Department of Engineering / Undergraduates / Undergraduates Overview & COVID-19 information

Department of Engineering

Undergraduates Overview & COVID-19 information

Undergraduates Overview & COVID-19 information

Undergraduates overview

The Engineering course at the University of Cambridge normally lasts four years and leads to two degrees: BA (with Honours) and MEng. The first two years of the course are essentially the same for all students and aim to give a broad overview of the subject, covering mechanical and structural engineering, as well as materials, electrical and information engineering.

From the third year, the students are required to specialise. Manufacturing Engineering Tripos (MET) is offered, in addition to Engineering, as a distinct course. At the end of the third year, the students qualify for a BA (with Honours). However, the programme is designed with a four-year structure leading to a Bachelor’s degree and a Master’s degree. This is the academic qualification which carries with it accreditation by one of the professional engineering institutions as fully satisfying the educational base for a Chartered Engineer (CEng). Students leaving after three years (which is extremely rare) would be leaving their professional education unfinished.

COVID-19 information for students

The purpose of this page is to provide useful resources and to keep you updated on how the Department of Engineering is responding to the ongoing pandemic.

The Department is committed to continuing to deliver its course to the highest standards possible, whilst putting the safety of students and staff, as well as the wider community, first.  We are looking forward to welcoming as many students as possible to Cambridge for the start of the academic year 2020/21, and all we do is of course guided by the latest public health advice from the UK government and the University.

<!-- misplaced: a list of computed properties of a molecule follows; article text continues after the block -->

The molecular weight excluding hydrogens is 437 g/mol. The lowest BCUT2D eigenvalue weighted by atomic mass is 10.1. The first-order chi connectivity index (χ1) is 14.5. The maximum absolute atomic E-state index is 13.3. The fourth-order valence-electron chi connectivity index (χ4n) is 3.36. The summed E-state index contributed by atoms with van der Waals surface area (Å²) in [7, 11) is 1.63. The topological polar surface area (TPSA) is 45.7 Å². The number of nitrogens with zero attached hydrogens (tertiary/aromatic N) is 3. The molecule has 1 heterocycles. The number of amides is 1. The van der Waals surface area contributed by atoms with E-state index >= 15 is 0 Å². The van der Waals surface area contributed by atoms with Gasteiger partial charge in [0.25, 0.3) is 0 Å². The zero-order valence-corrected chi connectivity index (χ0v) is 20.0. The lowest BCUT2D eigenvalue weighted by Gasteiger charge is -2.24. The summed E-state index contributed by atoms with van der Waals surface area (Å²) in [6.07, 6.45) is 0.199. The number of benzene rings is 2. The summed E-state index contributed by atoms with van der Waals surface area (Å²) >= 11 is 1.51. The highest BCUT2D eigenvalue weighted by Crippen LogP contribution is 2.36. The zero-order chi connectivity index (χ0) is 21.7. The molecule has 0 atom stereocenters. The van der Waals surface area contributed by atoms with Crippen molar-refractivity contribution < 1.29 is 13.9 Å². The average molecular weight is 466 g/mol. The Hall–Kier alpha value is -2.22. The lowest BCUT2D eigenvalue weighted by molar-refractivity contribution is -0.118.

A welcome pack containing details of how to operate safely in and around the building can be found here.

As Engineering by its nature is a hands-on, practical subject, it is essential that these elements of the course are retained wherever possible.  We therefore took the decision early on to move all undergraduate lecture content to be online/remote so that teaching labs could safely run in a face-to-face manner, with managed numbers across the department.  It will be delivered in a blended style comprising a mix of pre-recorded and live (but still online) sessions, following a regular timetable as much as possible. 

All labs have been modified to be able to run in a manner compatible with social distancing and in well-ventilated spaces, and we have established a set of cleaning protocols whereby spaces will be sanitised regularly.  

An example of the extent to which we are ensuring that the required (for accreditation purposes) learning outcomes of this course are met, is that we are replacing the Integrated Electrical Project (IEP) with a series of do-it-yourself electronics experiments in your college space.  This was partly made possible by sponsorship from the alumni association, CUEA.  Each student entering first year (IA) will be provided with an electronics set and an oscilloscope with which they can experimentally test the theory they will encounter.

Please note that face coverings must be worn in all public areas on-site, including teaching labs, lecture theatres, corridors, foyers, staircases and toilets, as well as around the cycle racks.  Some individuals are unable to wear face coverings for medical reasons, so please do be sensitive to this possibility.

Useful links

Teaching office Landing page

Student self-isolation declaration form

Welcome/safety pack for students - details on how to operate in and around the department

Stay Safe Cambridge Uni - the University's central site with everything you need to know about the latest advice

University of Cambridge response to COVID-19 - mainly for Easter term 2020, but some information still relevant

NHS guidance on COVID-19

UK Government advice on COVID-19

Getting tested

Symptoms of COVID-19, or just a cold?  Useful and reassuring information from the BBC

Should you have any questions about any aspect of this or about our teaching programme, please contact Prof Colm Durkan, Deputy head of Department (teaching).